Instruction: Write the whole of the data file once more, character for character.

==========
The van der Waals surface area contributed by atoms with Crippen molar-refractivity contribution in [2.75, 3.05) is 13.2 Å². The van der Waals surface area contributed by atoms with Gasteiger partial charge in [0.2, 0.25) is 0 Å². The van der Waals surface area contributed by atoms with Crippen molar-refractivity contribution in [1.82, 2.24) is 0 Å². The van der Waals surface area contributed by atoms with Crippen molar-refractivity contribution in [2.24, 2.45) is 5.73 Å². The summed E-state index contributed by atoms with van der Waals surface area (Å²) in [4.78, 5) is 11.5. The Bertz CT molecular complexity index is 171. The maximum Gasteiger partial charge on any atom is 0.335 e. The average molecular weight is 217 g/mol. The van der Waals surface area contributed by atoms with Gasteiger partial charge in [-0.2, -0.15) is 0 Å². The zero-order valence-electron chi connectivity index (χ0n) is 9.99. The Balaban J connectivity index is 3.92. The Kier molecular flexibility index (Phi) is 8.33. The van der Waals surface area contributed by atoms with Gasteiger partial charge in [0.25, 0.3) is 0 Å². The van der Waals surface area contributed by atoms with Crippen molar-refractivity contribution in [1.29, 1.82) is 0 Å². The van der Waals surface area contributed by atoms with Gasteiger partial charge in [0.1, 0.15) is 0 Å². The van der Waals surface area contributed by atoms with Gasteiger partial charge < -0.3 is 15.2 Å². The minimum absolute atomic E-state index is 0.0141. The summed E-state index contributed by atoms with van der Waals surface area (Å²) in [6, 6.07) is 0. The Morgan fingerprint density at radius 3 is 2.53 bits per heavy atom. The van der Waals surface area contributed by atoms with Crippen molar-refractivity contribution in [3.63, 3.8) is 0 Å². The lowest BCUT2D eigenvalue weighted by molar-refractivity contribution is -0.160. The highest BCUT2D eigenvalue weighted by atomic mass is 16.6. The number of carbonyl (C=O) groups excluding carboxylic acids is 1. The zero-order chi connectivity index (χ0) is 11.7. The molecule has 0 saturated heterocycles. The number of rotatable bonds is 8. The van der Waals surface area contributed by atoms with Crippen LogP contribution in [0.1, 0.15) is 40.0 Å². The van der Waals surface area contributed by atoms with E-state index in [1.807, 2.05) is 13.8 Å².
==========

The van der Waals surface area contributed by atoms with Crippen molar-refractivity contribution in [2.75, 3.05) is 13.2 Å². The van der Waals surface area contributed by atoms with Gasteiger partial charge in [0.2, 0.25) is 0 Å². The van der Waals surface area contributed by atoms with Crippen molar-refractivity contribution in [1.82, 2.24) is 0 Å². The van der Waals surface area contributed by atoms with Crippen molar-refractivity contribution in [2.24, 2.45) is 5.73 Å². The summed E-state index contributed by atoms with van der Waals surface area (Å²) in [4.78, 5) is 11.5. The Bertz CT molecular complexity index is 171. The maximum Gasteiger partial charge on any atom is 0.335 e. The average molecular weight is 217 g/mol. The van der Waals surface area contributed by atoms with Gasteiger partial charge in [-0.2, -0.15) is 0 Å². The zero-order valence-electron chi connectivity index (χ0n) is 9.99. The Balaban J connectivity index is 3.92. The Kier molecular flexibility index (Phi) is 8.33. The van der Waals surface area contributed by atoms with Gasteiger partial charge in [0.25, 0.3) is 0 Å². The van der Waals surface area contributed by atoms with Crippen molar-refractivity contribution in [1.29, 1.82) is 0 Å². The van der Waals surface area contributed by atoms with Gasteiger partial charge in [0.1, 0.15) is 0 Å². The van der Waals surface area contributed by atoms with Gasteiger partial charge < -0.3 is 15.2 Å². The minimum absolute atomic E-state index is 0.0141. The summed E-state index contributed by atoms with van der Waals surface area (Å²) in [6, 6.07) is 0. The Morgan fingerprint density at radius 3 is 2.53 bits per heavy atom. The van der Waals surface area contributed by atoms with Crippen molar-refractivity contribution in [3.63, 3.8) is 0 Å². The lowest BCUT2D eigenvalue weighted by molar-refractivity contribution is -0.160. The highest BCUT2D eigenvalue weighted by atomic mass is 16.6. The number of carbonyl (C=O) groups excluding carboxylic acids is 1. The zero-order chi connectivity index (χ0) is 11.7. The molecule has 0 saturated heterocycles. The number of rotatable bonds is 8. The van der Waals surface area contributed by atoms with Crippen LogP contribution in [0.1, 0.15) is 40.0 Å². The van der Waals surface area contributed by atoms with E-state index in [1.807, 2.05) is 13.8 Å².